During 1963, such representations were received from five organisations and 48 individuals. I remain of the view that the net sum yielded after hardship cases have been met is better devoted to the development of the Service than to the abolitions of the charges.
Does the right hon. Gentleman realise that there are many thousands of people who do not qualify for National Assistance and who, therefore, cannot get relief for the prescription charge under National Assistance, and that this is causing real hardship? Will the Minister do something about it, or make way for a Government who will?
As the hon. Gentleman knows very well, where payment of prescription charges causes financial hardship help can be obtained through the National Assistance Board. I am always ready to look into any individual case. As the hon. Gentleman refers to the possibility of another Government, he will bear in mind that the abolition of all health charges would cost about £50 million a year? This would mean one of three things, that expenditure on the Health Service would be cut by that amount, that there would be £50 million less for some other public service, or that taxation would be increased by that amount. I should have thought that the Opposition might at least do the electorate the courtesy of letting them know which course they would adopt.
Does the Minister realise that the smallness of the number of representations is almost certainly due to the fact that people are fed up with protesting to this Government about prescription charges and are now content to await a change of Government in October? In response to his implied question to me, may I ask the right hon. Gentleman whether he is aware that the next Labour Government will abolish prescription charges without making cuts anywhere else in the National Health Service to make up for the costs of their abolition?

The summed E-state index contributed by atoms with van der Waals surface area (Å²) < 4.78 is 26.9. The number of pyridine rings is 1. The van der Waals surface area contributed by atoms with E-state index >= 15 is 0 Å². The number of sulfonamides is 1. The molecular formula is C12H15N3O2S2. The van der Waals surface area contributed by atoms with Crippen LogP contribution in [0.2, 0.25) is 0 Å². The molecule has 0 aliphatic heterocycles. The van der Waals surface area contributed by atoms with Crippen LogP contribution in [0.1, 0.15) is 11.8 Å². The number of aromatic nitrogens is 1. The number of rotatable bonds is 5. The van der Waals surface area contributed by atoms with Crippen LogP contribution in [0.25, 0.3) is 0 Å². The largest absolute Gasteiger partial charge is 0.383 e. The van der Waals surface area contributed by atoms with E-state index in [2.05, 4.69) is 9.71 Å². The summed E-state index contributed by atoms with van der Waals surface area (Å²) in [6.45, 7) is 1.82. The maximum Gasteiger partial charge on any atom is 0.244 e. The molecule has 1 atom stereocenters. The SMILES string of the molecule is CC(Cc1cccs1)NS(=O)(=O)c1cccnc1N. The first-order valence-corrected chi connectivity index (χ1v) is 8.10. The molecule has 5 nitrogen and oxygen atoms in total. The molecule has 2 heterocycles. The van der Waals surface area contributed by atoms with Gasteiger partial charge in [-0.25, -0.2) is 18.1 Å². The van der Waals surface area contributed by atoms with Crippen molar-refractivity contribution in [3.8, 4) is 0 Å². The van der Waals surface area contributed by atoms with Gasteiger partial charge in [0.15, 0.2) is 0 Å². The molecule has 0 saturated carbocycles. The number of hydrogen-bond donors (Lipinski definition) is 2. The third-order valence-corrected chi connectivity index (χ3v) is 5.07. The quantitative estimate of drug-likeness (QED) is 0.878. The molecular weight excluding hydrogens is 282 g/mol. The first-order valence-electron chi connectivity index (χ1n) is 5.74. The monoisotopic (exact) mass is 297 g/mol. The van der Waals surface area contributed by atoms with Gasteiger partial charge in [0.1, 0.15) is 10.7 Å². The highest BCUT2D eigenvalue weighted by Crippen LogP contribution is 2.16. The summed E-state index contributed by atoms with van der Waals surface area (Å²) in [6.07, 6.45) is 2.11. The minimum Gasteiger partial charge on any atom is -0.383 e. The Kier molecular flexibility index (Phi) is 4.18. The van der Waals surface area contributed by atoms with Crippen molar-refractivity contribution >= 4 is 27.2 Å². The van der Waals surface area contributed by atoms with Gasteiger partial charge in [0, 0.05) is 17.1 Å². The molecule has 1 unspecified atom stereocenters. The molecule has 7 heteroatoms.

At the beginning of the last Labour Government, we heard a great deal about what was going to happen to the National Health Service. What did happen was that, in the last Budget of the Labour Government, there was a cut in the social services, which the right hon. Gentleman the Leader of the Opposition said in his resignation speech was quite unnecessary.
Is the Minister aware that a large number of people on small fixed incomes do not come within the category of those who can be helped by the National Assistance Board, which is ruled very strictly by regulations? People in t its category are very seriously hit by heavy prescription charges in their old age. Will the right hon. Gentleman look into that matter?
I hope that the hon. Gentleman will let me have details of particular cases. If he does, I will be very happy, to look into them. As he knows, or as I assume he knows, the National Assistance Board can help people other than those who are in regular receipt of National Assistance.